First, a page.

Fix a monoidal signature . A layer is defined as a triple of a type on the left, a box in the middle and a type on the right. Layers have a domain and codomain defined in the obvious way. This forms a directed multigraph, also known as a quiver, with the types as vertices and the layers as edges. A string diagram is encoded as a path in this multigraph, i.e. it is given by:

such that and for all . In fact, the explicit list of layers is redundant, it is enough to specify the length of the type to the left of each layer, known as the offset. The whiskering of a diagram by a type is defined as the concatenation to the right of each layer and symmetrically for the whiskering on the left. One can then define:

Note that because the diagram is in generic form (i.e. each layer contains exactly one box) the definition of tensor is necessarily biased: the diagram on the left hand-side comes above the one on the right-hand side. One could have chosen the opposite definition .

Two diagrams are equal (up to the axioms of monoidal categories) whenever they are in the same equivalence class of the congruence relation generated by the interchanger:

That is, if the boxes in two consecutive layers are not connected then their order can be swapped. Intuitively, if there is no communication between two parallel processes then the order in which they happen is irrelevant.

The word problem for free monoidal categories, i.e. deciding whether two given diagrams are equal, can be solved in polynomial time. The interchanger is a confluent rewriting system on the subset of boundary connected diagrams, i.e. whenever the plane graphs have no more than one connected component which is not connected to the domain or codomain and the Eckmann–Hilton argument does not apply.[9]

Extension to 2-categories

The idea is to represent structures of dimension d by structures of dimension 2-d, using Poincaré duality. Thus,

The parallel composition of 2-cells corresponds to the horizontal juxtaposition of diagrams and the sequential composition to the vertical juxtaposition of diagrams.

Duality between commutative diagrams and string diagrams.
Duality between commutative diagrams (on the left hand side) and string diagrams (on the right hand side)

A monoidal category is equivalent to a 2-category with a single 0-cell. Intuitively, going from monoidal categories to 2-categories amounts to adding colours to the background of string diagrams.


The snake equation

Consider an adjunction between two categories and where is left adjoint of and the natural transformations and are respectively the unit and the counit. The string diagrams corresponding to these natural transformations are:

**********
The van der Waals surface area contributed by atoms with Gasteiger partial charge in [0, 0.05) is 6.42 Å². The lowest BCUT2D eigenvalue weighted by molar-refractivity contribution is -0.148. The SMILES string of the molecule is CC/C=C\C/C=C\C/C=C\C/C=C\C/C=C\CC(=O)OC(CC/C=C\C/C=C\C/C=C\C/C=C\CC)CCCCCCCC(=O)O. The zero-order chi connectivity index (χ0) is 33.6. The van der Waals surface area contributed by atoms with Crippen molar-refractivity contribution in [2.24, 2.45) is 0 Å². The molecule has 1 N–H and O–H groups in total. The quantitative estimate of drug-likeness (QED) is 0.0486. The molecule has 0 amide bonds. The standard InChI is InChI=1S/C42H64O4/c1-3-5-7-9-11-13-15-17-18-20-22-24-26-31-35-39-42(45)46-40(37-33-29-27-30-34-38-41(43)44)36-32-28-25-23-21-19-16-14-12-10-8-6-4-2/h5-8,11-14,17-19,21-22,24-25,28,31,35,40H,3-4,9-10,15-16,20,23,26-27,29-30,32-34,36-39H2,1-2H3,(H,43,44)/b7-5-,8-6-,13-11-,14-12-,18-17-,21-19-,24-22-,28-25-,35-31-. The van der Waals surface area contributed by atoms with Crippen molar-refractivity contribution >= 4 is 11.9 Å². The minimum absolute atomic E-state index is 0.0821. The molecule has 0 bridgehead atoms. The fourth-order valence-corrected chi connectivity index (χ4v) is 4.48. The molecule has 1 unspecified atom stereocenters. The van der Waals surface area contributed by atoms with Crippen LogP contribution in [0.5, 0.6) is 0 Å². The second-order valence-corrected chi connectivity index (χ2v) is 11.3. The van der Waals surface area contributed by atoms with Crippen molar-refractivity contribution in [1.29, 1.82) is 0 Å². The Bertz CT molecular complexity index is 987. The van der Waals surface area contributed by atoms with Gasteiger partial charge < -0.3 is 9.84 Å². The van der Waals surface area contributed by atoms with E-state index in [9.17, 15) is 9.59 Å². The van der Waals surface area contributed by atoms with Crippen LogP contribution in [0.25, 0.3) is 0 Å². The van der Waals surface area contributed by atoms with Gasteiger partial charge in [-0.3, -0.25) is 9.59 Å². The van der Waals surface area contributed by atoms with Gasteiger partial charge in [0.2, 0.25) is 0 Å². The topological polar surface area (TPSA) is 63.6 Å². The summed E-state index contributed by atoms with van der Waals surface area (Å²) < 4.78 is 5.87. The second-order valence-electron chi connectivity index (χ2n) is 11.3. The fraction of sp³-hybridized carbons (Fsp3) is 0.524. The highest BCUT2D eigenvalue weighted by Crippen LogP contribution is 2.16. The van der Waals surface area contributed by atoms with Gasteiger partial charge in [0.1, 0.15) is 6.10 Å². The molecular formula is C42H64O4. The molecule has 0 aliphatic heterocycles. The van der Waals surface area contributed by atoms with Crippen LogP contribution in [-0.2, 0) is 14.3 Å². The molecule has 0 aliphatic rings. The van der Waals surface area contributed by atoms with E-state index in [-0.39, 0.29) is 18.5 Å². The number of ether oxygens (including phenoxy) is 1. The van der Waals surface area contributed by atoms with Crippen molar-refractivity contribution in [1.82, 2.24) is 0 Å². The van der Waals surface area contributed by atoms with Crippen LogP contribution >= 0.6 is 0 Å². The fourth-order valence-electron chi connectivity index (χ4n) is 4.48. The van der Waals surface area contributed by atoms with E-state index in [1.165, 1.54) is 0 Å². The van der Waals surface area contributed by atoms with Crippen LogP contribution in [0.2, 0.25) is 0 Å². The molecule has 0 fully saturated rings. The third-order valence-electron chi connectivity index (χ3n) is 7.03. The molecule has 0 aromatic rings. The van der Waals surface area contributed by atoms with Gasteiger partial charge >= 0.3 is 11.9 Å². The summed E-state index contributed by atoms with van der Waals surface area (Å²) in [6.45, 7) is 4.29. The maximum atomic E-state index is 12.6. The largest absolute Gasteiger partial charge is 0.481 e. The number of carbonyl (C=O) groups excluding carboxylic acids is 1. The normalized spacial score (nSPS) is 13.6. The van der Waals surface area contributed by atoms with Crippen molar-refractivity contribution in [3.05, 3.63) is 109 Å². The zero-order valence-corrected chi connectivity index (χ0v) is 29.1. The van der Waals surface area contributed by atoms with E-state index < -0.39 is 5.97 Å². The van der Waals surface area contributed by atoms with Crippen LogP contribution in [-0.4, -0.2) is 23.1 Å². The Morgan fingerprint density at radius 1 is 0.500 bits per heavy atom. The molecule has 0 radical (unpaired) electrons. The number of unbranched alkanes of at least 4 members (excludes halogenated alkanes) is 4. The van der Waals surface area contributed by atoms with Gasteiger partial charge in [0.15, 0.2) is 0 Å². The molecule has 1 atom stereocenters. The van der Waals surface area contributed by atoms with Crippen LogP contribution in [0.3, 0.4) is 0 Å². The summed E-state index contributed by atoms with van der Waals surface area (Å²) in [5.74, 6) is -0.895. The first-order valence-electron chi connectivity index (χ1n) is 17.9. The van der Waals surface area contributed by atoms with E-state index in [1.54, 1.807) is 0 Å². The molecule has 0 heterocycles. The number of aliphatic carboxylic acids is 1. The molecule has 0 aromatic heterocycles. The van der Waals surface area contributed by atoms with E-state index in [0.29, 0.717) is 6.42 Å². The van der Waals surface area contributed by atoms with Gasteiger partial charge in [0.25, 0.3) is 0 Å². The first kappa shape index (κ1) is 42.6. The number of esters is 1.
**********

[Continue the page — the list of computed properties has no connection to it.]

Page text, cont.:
String diagram of the unit
String diagram of the unit
String diagram of the counit
String diagram of the counit
String diagram of the identity 2-cell
String diagram of the identity

The string corresponding to the identity functor is drawn as a dotted line and can be omitted. The definition of an adjunction requires the following equalities:

The first one is depicted as

Diagrammatic representation of the equality
Diagrammatic representation of the equality

A monoidal category where every object has a left and right adjoint is called a rigid category. String diagrams for rigid categories can be defined as non-progressive plane graphs, i.e. the edges can bend backward.

In the context of categorical quantum mechanics, this is known as the snake equation.

The category of Hilbert spaces is rigid, this fact underlies the proof of correctness for the quantum teleportation protocol. The unit and counit of the adjunction are an abstraction of the Bell state and the Bell measurement respectively. If Alice and Bob share two qubits Y and Z in an entangled state and Alice performs a (post-selected) entangled measurement between Y and another qubit X, then this qubit X will be teleported from Alice to Bob: quantum teleportation is an identity morphism.

An illustration of the diagrammatic calculus: the quantum teleportation protocol as modeled in categorical quantum mechanics.

The same equation appears in the definition of pregroup grammars where it captures the notion of information flow in natural language semantics. This observation has led to the development of the DisCoCat framework and quantum natural language processing.

Hierarchy of graphical languages

Many extensions of string diagrams have been introduced to represent arrows in monoidal categories with extra structure, forming a hierarchy of graphical languages which is classified in Selinger's Survey of graphical languages for monoidal categories.[10]

List of applications

String diagrams have been used to formalise the following objects of study.

See also


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  2. ^ Penrose, Roger (1971). "Applications of negative dimensional tensors". Combinatorial Mathematics and Its Applications. 1: 221–244.
  3. ^ Baez, J.; Stay, M. (2011), Coecke, Bob (ed.), "Physics, Topology, Logic and Computation: A Rosetta Stone", New Structures for Physics, Lecture Notes in Physics, Berlin, Heidelberg: Springer, vol. 813, pp. 95–172, arXiv:0903.0340, Bibcode:2011LNP...813...95B, doi:10.1007/978-3-642-12821-9_2, ISBN 978-3-642-12821-9, S2CID 115169297, retrieved 2022-11-08